Happy Friday! The jury is still out whether we’re all growing horns out of the back of our heads because of how much we use smartphones, but apparently humans on the whole are somewhat decent people when it comes to finding wallets with cash in them. Now buckle up, because our cups have runneth over this week in terms of truly excellent health stories.
We’ll start, though, with what to look out for next week: President Donald Trump is expected to issue an executive order that would compel hospitals, insurers and others in the health industry to reveal closely guarded information about the true cost of procedures, according to The Wall Street Journal. This is the order that certain players in the health field have been dreading. It’s unclear how aggressive the administration will be with the rule, considering the rumblings of discontent already rippling through D.C. But a whopping 88% of people in a recent survey said they support such a policy — so the president is not exactly going out on a limb with voters.
Speaking of voters, this executive order comes closely on heels of the official kickoff for Trump’s reelection campaign, which took place on Tuesday in Florida. The president has been searching for ways to win back ground against Democrats on the topic of health care — and promised to issue a plan within the next month or two that would counter the buzzy “Medicare for All.”
Many Republicans, though, kind of wish Trump would channel “Frozen” and let it go. With polls showing voters favor Democrats’ stance on health care, Republicans want the president to focus on issues where they think they have an edge, such as immigration.
Adding to the prevailing narrative that health care is a winning issue for the Dems, House Speaker Nancy Pelosi is using the topic to divert attention away from the more volatile talk of impeachment. “When we won the election in November, it was health care, health care, health care,” Pelosi said earlier in the week. She also promised that Democrats would fight relentlessly against Trump’s attempts to chip away at the health law.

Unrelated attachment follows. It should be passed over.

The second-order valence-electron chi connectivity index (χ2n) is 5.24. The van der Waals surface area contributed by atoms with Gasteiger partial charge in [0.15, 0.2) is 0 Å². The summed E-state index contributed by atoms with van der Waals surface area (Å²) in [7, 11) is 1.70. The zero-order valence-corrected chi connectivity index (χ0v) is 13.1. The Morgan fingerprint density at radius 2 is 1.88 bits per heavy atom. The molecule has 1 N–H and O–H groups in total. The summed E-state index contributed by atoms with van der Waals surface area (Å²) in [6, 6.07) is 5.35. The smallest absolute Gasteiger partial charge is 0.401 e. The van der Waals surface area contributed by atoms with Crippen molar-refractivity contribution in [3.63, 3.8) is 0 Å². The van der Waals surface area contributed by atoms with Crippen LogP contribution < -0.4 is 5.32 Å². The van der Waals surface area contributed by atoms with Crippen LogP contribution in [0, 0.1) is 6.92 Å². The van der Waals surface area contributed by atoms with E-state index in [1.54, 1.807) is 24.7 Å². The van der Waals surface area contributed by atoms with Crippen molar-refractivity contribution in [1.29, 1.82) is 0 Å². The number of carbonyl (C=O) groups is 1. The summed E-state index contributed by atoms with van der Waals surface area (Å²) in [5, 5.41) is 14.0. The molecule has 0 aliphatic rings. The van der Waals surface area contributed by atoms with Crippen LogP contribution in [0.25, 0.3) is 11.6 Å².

In short, you can pretty much guarantee health care is going to play a central role in the 2020 races.
Meanwhile, The New York Times interviewed many of the Democratic candidates about their stances on different issues, including health care. While they all agree something needs to be done about the country’s system, what that looks like becomes a dividing line in a crowded field.
A federal appeals court handed the Trump administration a win this week when a panel of three Republican-appointed judges ruled that new rules prohibiting federal family-planning grants to health clinics offering on-site abortions or referrals for the procedure can go into effect. The changes — which are largely thought to be targeting Planned Parenthood and are called a “gag rule” by opponents — have provoked fierce backlash among abortion rights groups that say the implementation of such restrictions will be devastating to women who rely on the clinics for health care. Although the decision isn’t the final say on the matter, the judges predicted the administration will prevail in this case.
Meanwhile, a look at two abortion clinics 20 minutes apart highlights the great divide evident around the country as state-level laws stand in stark contrast to one another.
Politico lifts the curtain on the ever-deepening quarrel between White House aides and HHS Secretary Alex Azar. “Alex is outnumbered and keeps losing,” an individual familiar with the simmering tensions told reporters. With Trump’s focus on health issues as he launches his campaign, the discord threatens to derail progress on key administration agenda items like high drug prices.